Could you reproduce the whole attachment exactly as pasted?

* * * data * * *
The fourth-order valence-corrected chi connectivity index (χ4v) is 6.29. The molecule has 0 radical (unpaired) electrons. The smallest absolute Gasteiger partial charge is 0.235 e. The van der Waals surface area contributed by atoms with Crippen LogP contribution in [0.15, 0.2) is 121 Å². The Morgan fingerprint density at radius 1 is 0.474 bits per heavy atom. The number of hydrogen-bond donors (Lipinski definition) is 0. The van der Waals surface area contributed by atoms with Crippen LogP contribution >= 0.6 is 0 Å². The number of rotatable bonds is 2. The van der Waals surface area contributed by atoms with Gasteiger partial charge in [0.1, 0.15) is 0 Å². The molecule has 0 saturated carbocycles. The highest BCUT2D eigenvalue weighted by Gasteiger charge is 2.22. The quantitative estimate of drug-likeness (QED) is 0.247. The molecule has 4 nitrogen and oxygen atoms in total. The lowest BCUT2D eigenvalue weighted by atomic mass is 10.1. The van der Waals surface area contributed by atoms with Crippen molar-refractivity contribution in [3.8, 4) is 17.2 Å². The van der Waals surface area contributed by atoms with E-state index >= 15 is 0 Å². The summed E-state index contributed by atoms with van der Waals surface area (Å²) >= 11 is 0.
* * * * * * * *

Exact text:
The fourth-order valence-corrected chi connectivity index (χ4v) is 6.29. The molecule has 0 radical (unpaired) electrons. The smallest absolute Gasteiger partial charge is 0.235 e. The van der Waals surface area contributed by atoms with Crippen LogP contribution in [0.15, 0.2) is 121 Å². The Morgan fingerprint density at radius 1 is 0.474 bits per heavy atom. The number of hydrogen-bond donors (Lipinski definition) is 0. The van der Waals surface area contributed by atoms with Crippen LogP contribution >= 0.6 is 0 Å². The number of rotatable bonds is 2. The van der Waals surface area contributed by atoms with Gasteiger partial charge in [0.1, 0.15) is 0 Å². The molecule has 0 saturated carbocycles. The highest BCUT2D eigenvalue weighted by Gasteiger charge is 2.22. The quantitative estimate of drug-likeness (QED) is 0.247. The molecule has 4 nitrogen and oxygen atoms in total. The lowest BCUT2D eigenvalue weighted by atomic mass is 10.1. The van der Waals surface area contributed by atoms with Crippen molar-refractivity contribution in [3.8, 4) is 17.2 Å². The van der Waals surface area contributed by atoms with E-state index >= 15 is 0 Å². The summed E-state index contributed by atoms with van der Waals surface area (Å²) >= 11 is 0.